Trancers - City of Lost Angels.jpg

Studio:       Full Moon Features
Director:    Charles Band
Writer:       Paul De Meo, Danny Bilson
Producer:  Charles Band
Stars:     Tim Thomerson, Helen Hunt, Art LaFleur, Telma Hopkins, Alyson Croft, Grace Zabriskie, Velvet Rhodes

Review Score:


An escaped murderer goes back in time to Los Angeles in 1986 to take revenge against Jack Deth for her imprisonment.



“Trancers” disciples already know the legend, but for the sake of posterity preservation: Once popularly referred to as “Trancers 1.5,” “Trancers: City of Lost Angels” was one of the three intended chapters in Full Moon founder Charles Band’s 1988 anthology film “Pulse Pounders.”  Through the magic of a misplaced 35mm negative and a production company bankruptcy, “Pulse Pounders” unfortunately poofed into the ether, effectively erasing “City of Lost Angels,” “The Evil Clergyman,” and a “Dungeonmaster” follow-up before Band could massage the finishing touches and release the movie to the masses.  25 years later, a VHS transfer of an edited workprint wandered out from nowhere and at long last, fans could finally feast their eyes on these formerly lost low-budget rarities.

Much like “The Evil Clergyman” (review here), which was the first “Pulse Pounders” segment restored for belated release, “Trancers: City of Lost Angels” reaps an incalculable benefit from there being no other way to view it but through rose-colored glasses.  For B-movie fans who gorged on genre offerings of the 1980s, a displaced “Trancers” adventure pulled from that period and sent up the line to the 21st-century is immediately on the good side of a “can do no wrong” mentality.

Nostalgia only absolves so much, however.  While diehards will be pleased as punch to see Tim Thomerson and Helen Hunt in their “Trancers” prime as Jack and Lena Deth, the reality is that “City of Lost Angels” doesn’t register as much more than a brief blip on the radar.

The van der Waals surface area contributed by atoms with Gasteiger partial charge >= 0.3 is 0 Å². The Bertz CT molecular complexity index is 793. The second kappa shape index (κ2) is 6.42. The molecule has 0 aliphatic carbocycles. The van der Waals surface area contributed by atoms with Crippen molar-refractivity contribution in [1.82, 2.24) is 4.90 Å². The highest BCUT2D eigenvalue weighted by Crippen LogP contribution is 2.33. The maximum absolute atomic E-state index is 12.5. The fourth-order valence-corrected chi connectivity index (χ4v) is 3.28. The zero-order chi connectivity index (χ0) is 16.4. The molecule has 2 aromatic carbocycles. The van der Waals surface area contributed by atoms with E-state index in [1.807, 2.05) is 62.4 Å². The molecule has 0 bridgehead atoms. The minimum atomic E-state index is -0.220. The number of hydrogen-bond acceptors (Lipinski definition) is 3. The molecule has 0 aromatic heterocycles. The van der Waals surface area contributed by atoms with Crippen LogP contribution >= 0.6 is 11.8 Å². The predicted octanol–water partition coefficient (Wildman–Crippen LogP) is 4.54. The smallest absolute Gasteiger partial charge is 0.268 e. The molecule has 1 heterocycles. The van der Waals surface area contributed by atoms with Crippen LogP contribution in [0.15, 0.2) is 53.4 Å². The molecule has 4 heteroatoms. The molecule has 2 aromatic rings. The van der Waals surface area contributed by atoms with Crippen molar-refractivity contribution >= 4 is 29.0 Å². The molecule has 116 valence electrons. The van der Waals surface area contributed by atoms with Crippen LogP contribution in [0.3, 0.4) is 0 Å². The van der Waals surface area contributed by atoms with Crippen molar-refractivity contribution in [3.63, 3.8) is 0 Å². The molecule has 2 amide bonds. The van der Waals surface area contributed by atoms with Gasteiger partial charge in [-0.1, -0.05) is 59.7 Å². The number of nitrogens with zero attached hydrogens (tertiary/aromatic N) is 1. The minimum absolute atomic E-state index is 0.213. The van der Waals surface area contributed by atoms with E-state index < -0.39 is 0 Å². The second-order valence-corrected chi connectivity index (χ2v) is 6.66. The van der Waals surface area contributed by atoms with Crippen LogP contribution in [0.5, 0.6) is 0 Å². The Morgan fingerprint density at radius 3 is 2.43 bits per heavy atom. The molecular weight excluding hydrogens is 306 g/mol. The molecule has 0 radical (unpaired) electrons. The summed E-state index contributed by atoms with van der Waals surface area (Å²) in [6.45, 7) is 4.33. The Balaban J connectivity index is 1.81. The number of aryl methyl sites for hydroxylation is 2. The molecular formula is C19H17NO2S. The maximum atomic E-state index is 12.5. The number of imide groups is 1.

Silent psychopath Edlin Shock has only spoken two words in five years, though she also murdered 13 fellow inmates and injured two guards over a pack of cigarettes.  Jack Deth’s old cop shop boss McNulty is assigned to Shock’s prison transfer, but after a couple of poorly staged kicks accompanied by kung-fu theater sound effects, Shock gets the drop on her escort and journeys back down the line to take revenge on Jack Deth in 1988.  Or 1986.  McNulty says one date while onscreen text says another, so who knows.

The chief issue with the story is that it doesn’t fit snugly within the confines of a 24-minute narrative.  The primary plot beat is the mystery of whose body Edlin Shock is going to turn up in to surprise Deth when she returns to 1980s Los Angeles.  But with only two characters to choose from and nine minutes remaining in the runtime to make the reveal, let’s just say the suspense doesn’t exactly reach levels of seat-gripping feverishness.

The secondary beat is the climactic confrontation between Deth and Shock across two time periods.  Overly pantomimed fistfights limply build to a lackluster finale that involves foiling the big baddie with a tube of hair gel in a moment charitably described as anticlimactic.  It gives Jack Deth an opportunity to deliver another fan-service snicker, but as far as satisfying action goes, Deth’s entire encounter with Shock is a dud.

“Trancers” fans will eat up the project no matter what, and that seems to be something Charles Band takes into account regarding the restoration’s retuning.  Whereas Band tapped his brother Richard to cook up an appropriate auditory accompaniment for “The Evil Clergyman,” “Lost Angels” makes due with repurposing old “Trancers” music cues originally intended to score scenes of higher intensity.  As such, the soundtrack fits the “Trancers” world without actually fitting the scenes.  There’s a point at which no amount of retrofitting will bring in bigger profits (would a specifically-created soundtrack really attract an additional audience?), so although I understand such decisions from a business perspective, it still feels like being shortchanged as a fan.

Memorable mainly for the cryptic history of its very existence, “Trancers: City of Lost Angels” will meet with polite appreciation from the “Trancers” faithful as a semi-intriguing chapter in Jack Deth’s time-hopping saga.  But other than being relevant for a few one-liner chortles as a disposable aside in the “Trancers” mythology, “City of Lost Angels” doesn’t have anything running in its race that would be of interest to anyone else.

Review Score:  65